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Court allows Ansals to get Uphaar
September 12, 2003 18:47 IST
The Delhi high court on Friday ordered the release of Uphaar Cinema hall to the Ansals within one month of the conclusion of defence evidence in the criminal case pending trial at Patiala House.
The direction came from Justice Kapoor on Ansal brothers' plea for releasing Uphaar cinema hall, where 59 people were killed in a fire during the screening of Hindi blockbuster Border in June 1997.
Justice Kapoor, however, said if the trial court wanted to inspect Uphaar 'for the purpose of properly appreciating the evidence' it shall do it within the said one-month period.
"The trial court shall not only take the decision whether the local inspection of the site of offence is required for the purpose of properly appreciating the evidence but also visit and inspect the scene, if it decides so, within one month of conclusion of defence evidence," the high court said.
Justice Kapoor also directed the trial court that in case it decided to inspect Uphaar, it 'shall prepare a memorandum of relevant facts observed at such inspection' and give copies of the same to the prosecution, victims' association and the accused persons free of cost.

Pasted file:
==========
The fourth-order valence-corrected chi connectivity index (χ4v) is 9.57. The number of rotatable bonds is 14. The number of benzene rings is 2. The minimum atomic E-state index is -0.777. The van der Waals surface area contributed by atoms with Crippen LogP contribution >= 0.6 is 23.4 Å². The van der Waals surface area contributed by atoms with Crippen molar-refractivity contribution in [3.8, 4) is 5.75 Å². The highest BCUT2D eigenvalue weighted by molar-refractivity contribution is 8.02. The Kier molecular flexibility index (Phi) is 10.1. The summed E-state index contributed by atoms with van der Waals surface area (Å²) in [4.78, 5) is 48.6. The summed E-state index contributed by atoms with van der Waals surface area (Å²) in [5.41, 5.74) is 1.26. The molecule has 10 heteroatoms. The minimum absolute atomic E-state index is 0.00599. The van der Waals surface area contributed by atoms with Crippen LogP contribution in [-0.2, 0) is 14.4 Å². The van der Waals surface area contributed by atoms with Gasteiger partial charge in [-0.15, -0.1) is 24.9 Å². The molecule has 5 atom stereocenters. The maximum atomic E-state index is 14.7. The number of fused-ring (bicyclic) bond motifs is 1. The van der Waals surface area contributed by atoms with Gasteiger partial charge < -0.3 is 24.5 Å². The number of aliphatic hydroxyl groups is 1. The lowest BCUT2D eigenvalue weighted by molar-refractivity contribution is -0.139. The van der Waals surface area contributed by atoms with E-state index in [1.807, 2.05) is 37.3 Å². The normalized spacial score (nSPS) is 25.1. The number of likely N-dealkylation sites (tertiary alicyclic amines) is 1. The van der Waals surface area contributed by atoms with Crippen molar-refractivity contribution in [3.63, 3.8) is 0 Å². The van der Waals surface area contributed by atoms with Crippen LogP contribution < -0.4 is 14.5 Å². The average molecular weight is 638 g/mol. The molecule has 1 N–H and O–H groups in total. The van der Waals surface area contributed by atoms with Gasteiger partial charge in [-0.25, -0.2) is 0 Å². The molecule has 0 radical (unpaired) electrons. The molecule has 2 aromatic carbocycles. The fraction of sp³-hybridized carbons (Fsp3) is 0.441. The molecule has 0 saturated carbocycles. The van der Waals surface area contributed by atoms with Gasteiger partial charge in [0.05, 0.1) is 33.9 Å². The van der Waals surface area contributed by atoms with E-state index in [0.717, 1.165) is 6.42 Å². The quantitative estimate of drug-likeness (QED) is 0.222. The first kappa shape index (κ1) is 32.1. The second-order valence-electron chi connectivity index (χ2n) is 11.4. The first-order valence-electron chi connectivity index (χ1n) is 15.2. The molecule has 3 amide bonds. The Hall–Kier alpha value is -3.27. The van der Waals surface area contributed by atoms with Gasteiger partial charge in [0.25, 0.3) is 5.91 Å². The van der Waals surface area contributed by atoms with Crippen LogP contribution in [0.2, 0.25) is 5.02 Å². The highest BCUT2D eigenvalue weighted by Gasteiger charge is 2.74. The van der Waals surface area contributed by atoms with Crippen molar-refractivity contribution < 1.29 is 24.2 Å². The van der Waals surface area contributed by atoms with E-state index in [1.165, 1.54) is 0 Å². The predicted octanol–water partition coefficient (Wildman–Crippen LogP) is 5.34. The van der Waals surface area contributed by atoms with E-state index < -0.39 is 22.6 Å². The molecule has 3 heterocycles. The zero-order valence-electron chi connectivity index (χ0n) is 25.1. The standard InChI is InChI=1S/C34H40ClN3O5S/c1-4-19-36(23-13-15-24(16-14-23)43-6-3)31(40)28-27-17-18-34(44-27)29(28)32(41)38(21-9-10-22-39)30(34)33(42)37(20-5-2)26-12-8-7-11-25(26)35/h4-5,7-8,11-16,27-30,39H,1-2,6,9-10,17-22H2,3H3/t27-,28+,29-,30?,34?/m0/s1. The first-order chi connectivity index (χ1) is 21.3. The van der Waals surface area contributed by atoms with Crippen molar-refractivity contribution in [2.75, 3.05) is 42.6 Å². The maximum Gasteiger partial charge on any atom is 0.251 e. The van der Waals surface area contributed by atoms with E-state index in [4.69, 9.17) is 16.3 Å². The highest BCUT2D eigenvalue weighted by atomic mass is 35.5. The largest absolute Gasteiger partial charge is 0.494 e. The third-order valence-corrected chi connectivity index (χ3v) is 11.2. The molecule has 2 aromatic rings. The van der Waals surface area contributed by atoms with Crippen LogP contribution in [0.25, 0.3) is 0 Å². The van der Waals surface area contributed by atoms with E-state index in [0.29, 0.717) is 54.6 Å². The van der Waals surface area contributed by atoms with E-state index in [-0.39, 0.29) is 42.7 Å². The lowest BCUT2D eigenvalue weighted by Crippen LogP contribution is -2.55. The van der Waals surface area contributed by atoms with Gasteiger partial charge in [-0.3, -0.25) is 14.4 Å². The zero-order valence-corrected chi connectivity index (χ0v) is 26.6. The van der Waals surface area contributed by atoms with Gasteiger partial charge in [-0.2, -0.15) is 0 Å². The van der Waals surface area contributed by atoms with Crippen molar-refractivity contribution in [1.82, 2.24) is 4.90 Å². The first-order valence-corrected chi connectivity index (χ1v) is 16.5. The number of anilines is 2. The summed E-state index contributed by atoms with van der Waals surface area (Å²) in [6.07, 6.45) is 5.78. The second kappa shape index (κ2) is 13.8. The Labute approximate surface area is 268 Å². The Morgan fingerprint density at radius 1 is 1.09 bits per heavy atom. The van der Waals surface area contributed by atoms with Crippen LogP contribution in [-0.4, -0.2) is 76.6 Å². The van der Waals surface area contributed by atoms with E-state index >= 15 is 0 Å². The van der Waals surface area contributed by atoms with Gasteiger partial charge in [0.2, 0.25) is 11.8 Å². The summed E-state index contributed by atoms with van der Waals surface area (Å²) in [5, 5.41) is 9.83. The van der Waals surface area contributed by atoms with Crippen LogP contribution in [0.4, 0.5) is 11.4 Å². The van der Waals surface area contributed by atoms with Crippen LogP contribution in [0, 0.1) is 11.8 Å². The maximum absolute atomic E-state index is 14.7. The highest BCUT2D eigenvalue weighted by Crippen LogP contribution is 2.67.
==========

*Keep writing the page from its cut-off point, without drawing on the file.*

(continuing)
The Uphaar Cinema hall shall be released to its owners -- Ansals -- 'after the aforesaid one-month period,' the court said.
Justice Kapoor clarified that the directions were issued 'to avoid any prejudice of any kind to any of the parties as to the result of the trial on account of the release of the premises'.
The Ansal brothers had challenged a trial court order rejecting their application for Uphaar's release.
The Ansals, who have been ordered to shell out Rs 12 crore as compensation to the fire victims by a special bench, want to dispose of Uphaar in order to meet their liability arising out of the April 24 order.
Tulsi had contended that the cinema hall being the most important evidence in the criminal case relating to the fire tragedy, it should be preserved for the trial court to inspect at 'an appropriate stage'.
Maintaining that it was the discretion of the trial court to decide at what stage it would like to inspect the site of the tragedy, he had argued, "It would be better if the inspection is done at the end of the recording of the evidence."
On the other hand, Jethmalani had argued that inspection, if any, has to take place at the beginning of the trial and the building could not be kept sealed for long. The court could order video recording of Uphaar and the same could be used by it to appreciate evidence, he had suggested.
The CBI had adopted Tulsi's arguments as an Additional Solicitor General, who had to argue the matter, failed to appear before the court despite several adjournments.
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